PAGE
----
Better health for birthing people with substance use disorders, their babies and families 

When Jenny became pregnant with her son, the SUPP program showed her a path to recovery. Today she advocates for other women.

Providence Swedish Ballard is home to the Substance-Using Pregnant People (SUPP) program, a transformative model of care. 

One of four similar programs in the state, Swedish SUPP serves nearly half of the state’s capacity and is unique in that it cares for patients at any gestational age, postpartum and those with high medical needs. Each year, Swedish serves approximately 350 mothers. In 2023, the majority of patients in the Swedish SUPP program came from King, Snohomish and Pierce counties, but the team served patients from 24 other counties.  More than three quarters of the unit's patients are low income with high medical needs and, in many cases, underinsured.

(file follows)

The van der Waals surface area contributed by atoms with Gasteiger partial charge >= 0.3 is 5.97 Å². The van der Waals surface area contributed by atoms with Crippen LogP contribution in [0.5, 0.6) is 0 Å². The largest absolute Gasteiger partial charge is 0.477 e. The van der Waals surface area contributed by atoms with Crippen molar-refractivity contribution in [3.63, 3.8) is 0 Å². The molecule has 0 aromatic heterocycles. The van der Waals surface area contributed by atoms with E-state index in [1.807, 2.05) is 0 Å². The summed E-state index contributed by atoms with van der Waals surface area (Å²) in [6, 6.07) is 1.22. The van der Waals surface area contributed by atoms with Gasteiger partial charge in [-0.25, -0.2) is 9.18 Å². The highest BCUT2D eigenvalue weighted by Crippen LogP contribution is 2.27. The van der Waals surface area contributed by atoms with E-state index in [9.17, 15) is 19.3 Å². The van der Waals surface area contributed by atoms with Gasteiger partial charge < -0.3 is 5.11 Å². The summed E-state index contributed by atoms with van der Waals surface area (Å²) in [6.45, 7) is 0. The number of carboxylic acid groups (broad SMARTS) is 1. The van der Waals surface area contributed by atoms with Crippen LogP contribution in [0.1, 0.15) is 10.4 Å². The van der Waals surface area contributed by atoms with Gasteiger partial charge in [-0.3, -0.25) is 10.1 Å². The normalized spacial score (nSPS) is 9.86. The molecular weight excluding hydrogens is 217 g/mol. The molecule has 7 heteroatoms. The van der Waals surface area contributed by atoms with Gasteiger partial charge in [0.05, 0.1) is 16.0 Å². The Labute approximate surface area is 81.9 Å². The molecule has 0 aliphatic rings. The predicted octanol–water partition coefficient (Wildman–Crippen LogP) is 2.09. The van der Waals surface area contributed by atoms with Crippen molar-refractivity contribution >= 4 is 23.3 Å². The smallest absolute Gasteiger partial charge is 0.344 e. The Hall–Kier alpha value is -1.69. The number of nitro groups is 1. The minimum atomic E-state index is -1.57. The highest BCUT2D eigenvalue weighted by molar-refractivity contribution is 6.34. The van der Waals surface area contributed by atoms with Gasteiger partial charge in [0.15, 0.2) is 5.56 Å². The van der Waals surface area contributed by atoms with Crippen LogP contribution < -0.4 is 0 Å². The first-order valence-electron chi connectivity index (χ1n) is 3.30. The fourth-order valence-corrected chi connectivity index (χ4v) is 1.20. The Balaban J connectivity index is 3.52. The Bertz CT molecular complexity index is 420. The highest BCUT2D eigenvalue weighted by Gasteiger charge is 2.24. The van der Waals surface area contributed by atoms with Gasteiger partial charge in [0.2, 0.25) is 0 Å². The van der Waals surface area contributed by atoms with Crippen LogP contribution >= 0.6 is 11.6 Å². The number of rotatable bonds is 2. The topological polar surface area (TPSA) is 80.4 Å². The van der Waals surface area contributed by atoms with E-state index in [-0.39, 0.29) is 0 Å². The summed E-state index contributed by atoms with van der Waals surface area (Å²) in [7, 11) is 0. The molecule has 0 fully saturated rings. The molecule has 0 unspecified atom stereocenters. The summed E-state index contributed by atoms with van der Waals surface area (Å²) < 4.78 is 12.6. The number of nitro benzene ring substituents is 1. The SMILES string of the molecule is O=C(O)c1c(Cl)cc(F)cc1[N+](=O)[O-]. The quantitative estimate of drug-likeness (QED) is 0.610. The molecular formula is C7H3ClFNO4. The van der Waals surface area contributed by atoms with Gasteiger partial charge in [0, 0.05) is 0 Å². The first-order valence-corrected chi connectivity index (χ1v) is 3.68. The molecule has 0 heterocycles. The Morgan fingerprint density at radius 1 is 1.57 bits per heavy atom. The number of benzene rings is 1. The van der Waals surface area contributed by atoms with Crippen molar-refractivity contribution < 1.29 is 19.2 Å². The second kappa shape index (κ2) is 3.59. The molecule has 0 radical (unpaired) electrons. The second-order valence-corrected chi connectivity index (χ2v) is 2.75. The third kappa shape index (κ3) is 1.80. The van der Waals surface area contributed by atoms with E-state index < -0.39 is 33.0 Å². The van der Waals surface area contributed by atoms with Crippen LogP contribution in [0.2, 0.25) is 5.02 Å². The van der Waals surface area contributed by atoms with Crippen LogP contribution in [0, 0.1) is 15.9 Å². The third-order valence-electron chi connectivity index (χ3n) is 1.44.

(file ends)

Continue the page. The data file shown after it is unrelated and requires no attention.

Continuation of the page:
The SUPP program’s multidisciplinary team delivers inpatient medical withdrawal management and stabilization, psychosocial treatment, obstetric evaluation and care, 24-hour nursing care, and parenting and childbirth education. 

The SUPP program leads to positive health outcomes for both the birthing parent and child, including:  

  • Decreased substance use, overdose and relapse rates   
  • Improved withdrawal management   
  • Tobacco cessation  
  • Improved breastfeeding  
  • Decreased entry rate into the foster care system   
  • Decreased emergency department utilization rates   
  • Decreased postpartum hospitalization readmissions  

When mothers deliver their babies while in the program, the COMPASSION model (Community Of Maternal Parenting Support for Substance Impacted People and Newborns) provides extended five days postpartum floor stay; this promotes trauma-responsive and non-judgmental, patient-centered care tailored to support the mother/birthing parent, newborn and family unit. This approach fosters “zero separation” and a whole person approach through respect, compassion, self-sufficiency and empowerment.  

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